Cost savings. One of the original uses of a website was the distribution of static materials – i.e. brochures, etc. Don’t forget to use this age-old feature to reduce your printing and distribution costs. It’s easy to get caught up in the excitement of Web 2.0, and forget some of the original time and money saving benefits of the Internet. Electronic documents save time and money. Evaluate your printing costs, and factor this into your total cost of ownership.

Self-service. Are you using your website to maximize customer service? Many customers expect basic questions to be answered online via FAQs or user forums. How much time can you save if you customer is able to access their answer 24-7? Consider the cost/benefit of using 3rd party chat systems to field your sales and first-line support calls.

Point of Sale. Not every small business can conduct transactions online. Can you? Should you? Factor these benefits (and associated costs) into your TCO. These days, there are almost no barriers to entry for those wishing to incorporate online payment systems.

Depending your business, there could be dozens of costs and benefits related to your online marketing systems (website, SEO, traffic acquisition, et al). Without an expanded view of how the decision affects your business model, you may make a decision to buy or not to buy solely based on the price tag.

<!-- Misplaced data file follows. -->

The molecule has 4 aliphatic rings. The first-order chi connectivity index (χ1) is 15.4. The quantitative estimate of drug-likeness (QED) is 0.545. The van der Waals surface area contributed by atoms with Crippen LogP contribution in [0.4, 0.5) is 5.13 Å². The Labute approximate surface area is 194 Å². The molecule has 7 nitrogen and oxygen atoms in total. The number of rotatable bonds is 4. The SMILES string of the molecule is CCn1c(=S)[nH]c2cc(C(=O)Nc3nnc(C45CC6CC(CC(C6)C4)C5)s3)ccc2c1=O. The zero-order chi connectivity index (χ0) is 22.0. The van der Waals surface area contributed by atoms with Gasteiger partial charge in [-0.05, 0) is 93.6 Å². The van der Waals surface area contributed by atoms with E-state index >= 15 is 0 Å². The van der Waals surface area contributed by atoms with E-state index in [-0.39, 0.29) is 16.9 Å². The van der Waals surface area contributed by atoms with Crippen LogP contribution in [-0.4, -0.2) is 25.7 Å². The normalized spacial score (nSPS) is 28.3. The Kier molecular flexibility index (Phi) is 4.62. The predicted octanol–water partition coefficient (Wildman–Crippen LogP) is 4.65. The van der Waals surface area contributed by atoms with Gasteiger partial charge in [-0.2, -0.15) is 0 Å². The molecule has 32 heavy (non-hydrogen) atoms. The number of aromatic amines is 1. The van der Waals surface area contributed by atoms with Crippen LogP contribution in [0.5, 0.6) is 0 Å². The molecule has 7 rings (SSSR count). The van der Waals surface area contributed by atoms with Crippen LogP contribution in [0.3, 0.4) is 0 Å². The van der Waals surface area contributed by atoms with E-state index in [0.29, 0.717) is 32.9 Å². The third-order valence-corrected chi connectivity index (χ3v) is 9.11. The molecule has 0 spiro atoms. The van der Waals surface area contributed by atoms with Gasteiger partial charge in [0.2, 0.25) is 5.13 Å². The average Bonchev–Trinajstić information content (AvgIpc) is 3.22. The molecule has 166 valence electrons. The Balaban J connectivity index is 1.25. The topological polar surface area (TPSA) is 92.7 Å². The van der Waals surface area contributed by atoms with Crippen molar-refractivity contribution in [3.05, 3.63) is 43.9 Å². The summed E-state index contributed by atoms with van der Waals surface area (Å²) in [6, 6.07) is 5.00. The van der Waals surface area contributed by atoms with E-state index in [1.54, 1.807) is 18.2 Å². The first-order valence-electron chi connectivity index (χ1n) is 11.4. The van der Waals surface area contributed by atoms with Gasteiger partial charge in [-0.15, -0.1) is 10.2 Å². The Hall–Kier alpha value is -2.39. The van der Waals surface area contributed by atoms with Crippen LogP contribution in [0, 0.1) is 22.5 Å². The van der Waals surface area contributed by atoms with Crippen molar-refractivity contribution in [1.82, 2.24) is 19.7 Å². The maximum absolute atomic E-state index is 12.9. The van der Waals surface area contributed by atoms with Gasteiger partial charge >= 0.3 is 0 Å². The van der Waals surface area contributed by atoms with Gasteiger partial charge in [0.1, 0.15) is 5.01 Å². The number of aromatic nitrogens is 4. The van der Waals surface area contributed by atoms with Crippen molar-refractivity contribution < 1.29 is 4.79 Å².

The purpose of this discussion was not necessarily designed to uproot all of the financial benefits and expenses of a website. The goal was to get us thinking beyond the basic accounting of the business decision and identify the peripheral strategies.

In today’s economy, we don’t want to spend any more money than we need to. At the same time, we cannot afford to leave opportunity (strategy) on the table because we don’t really understand the true benefits and costs of ownership.


By Ron Woodbury

SCORE Small Business Blog

The following is great information about small business and local searches.

Full blog can be found here –

In our post  Get Your Small Business Listed on Local Search Engines,  we stressed the importance of having a local search listing and provided a tool to discover where you are currently listed, whether you’ve claimed the listings, and how to find out what the listing says about your business.